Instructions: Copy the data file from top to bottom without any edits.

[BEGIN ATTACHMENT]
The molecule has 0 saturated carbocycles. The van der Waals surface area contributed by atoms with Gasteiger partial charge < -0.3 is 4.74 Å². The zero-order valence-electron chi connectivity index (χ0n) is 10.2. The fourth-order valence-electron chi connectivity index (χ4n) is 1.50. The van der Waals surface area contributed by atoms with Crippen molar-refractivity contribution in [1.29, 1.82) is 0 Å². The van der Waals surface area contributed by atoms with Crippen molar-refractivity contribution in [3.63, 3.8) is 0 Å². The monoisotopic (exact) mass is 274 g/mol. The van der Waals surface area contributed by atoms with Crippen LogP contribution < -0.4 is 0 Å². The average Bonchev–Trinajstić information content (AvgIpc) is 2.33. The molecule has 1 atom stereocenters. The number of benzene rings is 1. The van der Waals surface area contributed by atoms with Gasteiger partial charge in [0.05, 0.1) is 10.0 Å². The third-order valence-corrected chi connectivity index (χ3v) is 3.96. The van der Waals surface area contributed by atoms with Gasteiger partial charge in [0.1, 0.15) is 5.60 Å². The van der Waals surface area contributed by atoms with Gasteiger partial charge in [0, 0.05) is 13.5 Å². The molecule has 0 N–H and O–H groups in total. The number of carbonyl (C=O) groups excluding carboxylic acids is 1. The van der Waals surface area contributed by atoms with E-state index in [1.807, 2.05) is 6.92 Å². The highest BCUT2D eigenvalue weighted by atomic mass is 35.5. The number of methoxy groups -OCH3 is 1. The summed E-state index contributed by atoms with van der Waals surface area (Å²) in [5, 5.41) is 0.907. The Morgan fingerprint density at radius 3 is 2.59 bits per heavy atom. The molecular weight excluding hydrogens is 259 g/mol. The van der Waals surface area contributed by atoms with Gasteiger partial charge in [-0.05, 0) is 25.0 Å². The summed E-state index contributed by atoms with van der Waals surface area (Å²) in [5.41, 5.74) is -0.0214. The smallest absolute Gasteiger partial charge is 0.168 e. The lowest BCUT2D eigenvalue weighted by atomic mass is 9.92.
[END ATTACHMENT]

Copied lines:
The molecule has 0 saturated carbocycles. The van der Waals surface area contributed by atoms with Gasteiger partial charge < -0.3 is 4.74 Å². The zero-order valence-electron chi connectivity index (χ0n) is 10.2. The fourth-order valence-electron chi connectivity index (χ4n) is 1.50. The van der Waals surface area contributed by atoms with Crippen molar-refractivity contribution in [1.29, 1.82) is 0 Å². The van der Waals surface area contributed by atoms with Crippen molar-refractivity contribution in [3.63, 3.8) is 0 Å². The monoisotopic (exact) mass is 274 g/mol. The van der Waals surface area contributed by atoms with Crippen LogP contribution < -0.4 is 0 Å². The average Bonchev–Trinajstić information content (AvgIpc) is 2.33. The molecule has 1 atom stereocenters. The number of benzene rings is 1. The van der Waals surface area contributed by atoms with Gasteiger partial charge in [0.05, 0.1) is 10.0 Å². The third-order valence-corrected chi connectivity index (χ3v) is 3.96. The van der Waals surface area contributed by atoms with Gasteiger partial charge in [0.1, 0.15) is 5.60 Å². The van der Waals surface area contributed by atoms with Gasteiger partial charge in [0, 0.05) is 13.5 Å². The molecule has 0 N–H and O–H groups in total. The number of carbonyl (C=O) groups excluding carboxylic acids is 1. The van der Waals surface area contributed by atoms with E-state index in [1.807, 2.05) is 6.92 Å². The highest BCUT2D eigenvalue weighted by atomic mass is 35.5. The number of methoxy groups -OCH3 is 1. The summed E-state index contributed by atoms with van der Waals surface area (Å²) in [5, 5.41) is 0.907. The Morgan fingerprint density at radius 3 is 2.59 bits per heavy atom. The molecular weight excluding hydrogens is 259 g/mol. The van der Waals surface area contributed by atoms with Gasteiger partial charge in [-0.05, 0) is 25.0 Å². The summed E-state index contributed by atoms with van der Waals surface area (Å²) in [5.41, 5.74) is -0.0214. The smallest absolute Gasteiger partial charge is 0.168 e. The lowest BCUT2D eigenvalue weighted by atomic mass is 9.92.